The Right Inventory is an Asset!

Most lean practitioners, myself included, spend lots of time talking about how calling inventory an asset is hog wash. 

We use analogies like how lowering inventory is the same as lowering water in a river… eventually all those pesky rocks (defects, etc.) appear and the boat (our factory) is sunk.  Usually cheesy PowerPoint slides with bad clip art (see above for example) are used to present this scenario.

Before the purists jump all over me I too want to free up working capital by reducing inventory.  But I think we sometimes get a little carried away with all the “kill inventory” diatribe.

The right inventory is indeed an asset as it will be turned into sales.  That is pretty much the text book definition of an asset isn’t it?  The trick is making sure the inventory we carry is indeed the “right” stuff.  There lies the challenge and the true reason one piece flow and excellent material replenishment systems (e.g. heijunka, kanban, etc.) are so important.

Reducing inventory should never be our goal.  Instead, we should be focusing on making sure the inventory we do carry is the right stuff.  If we succeed things like doubling inventory turns and increasing cash flow will take care of themselves.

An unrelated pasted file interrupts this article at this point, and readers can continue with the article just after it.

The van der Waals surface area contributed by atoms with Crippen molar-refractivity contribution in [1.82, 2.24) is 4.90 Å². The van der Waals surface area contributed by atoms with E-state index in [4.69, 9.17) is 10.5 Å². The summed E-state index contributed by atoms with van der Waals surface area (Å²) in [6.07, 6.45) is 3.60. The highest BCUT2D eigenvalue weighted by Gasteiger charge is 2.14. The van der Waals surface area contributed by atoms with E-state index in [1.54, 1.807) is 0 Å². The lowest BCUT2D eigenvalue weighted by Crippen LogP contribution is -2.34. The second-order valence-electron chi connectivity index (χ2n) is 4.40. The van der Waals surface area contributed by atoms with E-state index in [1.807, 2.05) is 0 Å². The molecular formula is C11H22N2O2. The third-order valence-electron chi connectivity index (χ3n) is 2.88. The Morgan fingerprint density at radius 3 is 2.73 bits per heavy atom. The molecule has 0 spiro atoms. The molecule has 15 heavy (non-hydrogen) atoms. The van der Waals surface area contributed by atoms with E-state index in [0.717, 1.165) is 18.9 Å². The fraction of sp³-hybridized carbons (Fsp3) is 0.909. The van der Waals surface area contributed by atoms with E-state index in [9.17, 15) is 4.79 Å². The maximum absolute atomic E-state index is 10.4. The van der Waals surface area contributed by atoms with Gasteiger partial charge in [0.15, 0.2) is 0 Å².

That’s my take on it at least.

2 Comments

  1. Andy Wagner

    October 20, 2007 - 9:21 am

    Ron,
    I think one reason that “kill inventory” has become such a passion of lean enthusiasts is because so many factories operate with inventory that is completely out of control, or maintained at levels that are high beyond reason.
    Intuitively, and technically, there is a point of diminishing returns with regard to inventory reduction. That said, you probably aren’t anywhere close to it!
    What’s important in dropping inventory levels is that you fix your problems as you do so. In the cheesy PowerPoint image you show, you wouldn’t suddenly drop the water level to expose all three rocks. You would expose them one at a time and remove each completely before continuing your journey.

  2. Ron Pereira

    October 20, 2007 - 10:45 am

    Great points Andy. Thanks for commenting.